Three out of four online retailers and top-100 U.S. banks are failing to adopt online security and privacy best practices, but there are improvements year over year – perhaps not enough to make us feel comfortable, though.
The Online Trust Alliance (OTA) recently released its 2013 Online Trust Honor Roll report, which reveals the top-scoring websites recognized for excellence in privacy, security and consumer protection. Its comprehensive audits reviewed more than 750 domains and privacy policies, 10,000-plus Web pages and over 500 million emails associated with the Internet Retailer 500 (IR500), Federal Deposit Insurance Corporation (FDIC 100), and Top 50 Social and Federal Government sites.
Only 32 percent of the companies audited made the Honor Roll. Twitter had the top-overall composite score and American Greetings achieved the number one ranking of all Internet retailers. American Greetings, Amazon, Big Fish Games, Bike Bandit, Books-A-Million, iHerb, JackThreads, Levenger Co., LivingSocial, Netflix, Ralph Lauren and Rock Auto qualified for the top-10 e-commerce sites (two sites tied for two rankings are included in the top 10).
Key findings of the 2013 Online Trust Honor Roll include:
• Though 26 percent of the Internet Retailer 500 made the Honor Roll, a slight improvement over 2012, 53 percent are still failing to achieve passing scores in one or more categories, unnecessarily exposing users to security, privacy and social engineering threats.
• FDIC member banks demonstrated significant improvements over last year with 25 percent making the Honor Roll. Of those that did not qualify, 71 percent received failing grades in one or more categories, largely attributed to inadequate email and domain protection or outdated privacy policies with inconsistencies observed between their written policy and actual data collection observed.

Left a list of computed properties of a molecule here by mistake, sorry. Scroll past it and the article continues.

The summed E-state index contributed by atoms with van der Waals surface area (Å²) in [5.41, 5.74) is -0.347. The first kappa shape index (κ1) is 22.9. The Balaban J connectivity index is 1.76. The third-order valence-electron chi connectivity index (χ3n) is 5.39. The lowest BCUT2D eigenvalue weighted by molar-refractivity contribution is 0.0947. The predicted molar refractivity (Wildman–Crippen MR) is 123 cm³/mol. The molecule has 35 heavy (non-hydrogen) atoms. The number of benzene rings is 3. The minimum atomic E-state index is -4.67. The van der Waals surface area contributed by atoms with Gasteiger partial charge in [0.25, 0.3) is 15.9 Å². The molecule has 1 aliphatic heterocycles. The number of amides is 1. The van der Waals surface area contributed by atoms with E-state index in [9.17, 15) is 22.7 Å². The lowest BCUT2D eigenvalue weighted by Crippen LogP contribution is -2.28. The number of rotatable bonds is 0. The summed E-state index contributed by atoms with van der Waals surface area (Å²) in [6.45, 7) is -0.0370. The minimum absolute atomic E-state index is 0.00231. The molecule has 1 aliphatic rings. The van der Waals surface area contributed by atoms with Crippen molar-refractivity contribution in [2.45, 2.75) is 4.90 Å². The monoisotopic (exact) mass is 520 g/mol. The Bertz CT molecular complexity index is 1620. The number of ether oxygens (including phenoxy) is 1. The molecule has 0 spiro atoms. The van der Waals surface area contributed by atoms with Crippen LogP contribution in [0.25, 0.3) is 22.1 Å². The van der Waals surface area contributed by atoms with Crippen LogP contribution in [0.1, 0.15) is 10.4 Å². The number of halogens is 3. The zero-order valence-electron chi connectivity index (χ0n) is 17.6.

• The banking sector led in the adoption of Extended Validation SSL (EV SSL) certificates, at 60 percent, while overall worldwide growth of EV SSL certificates grew 28 percent over 2012.
• Top U.S. Government (Federal 50) sites made improvements across all sectors; achieving 88 percent support of DNSSEC, yet significantly lagged in helping protect consumers from forged and deceptive email and securing their sites from known vulnerabilities. Only 20 percent adopted both SPF and DKIM and one third received failing grades for their SSL server security.
• Adoption of email authentication to counter forged and malicious email experienced double-digit growth across three of the four segments with IR100 adoption of both SPF and DKIM jumping 20 percent to 76 percent.
• Privacy scores climbed in all categories representing the importance of transparency for data collection and controls on sharing with third parties. OTA member companies led all segments with an average of 83.7 percent increasing five points over 2012.
OTA will host an online briefing on Wednesday, June 12 at 10-11:30 a.m. PDT. To attend, register at: https://www1.gotomeeting.com/register/557281512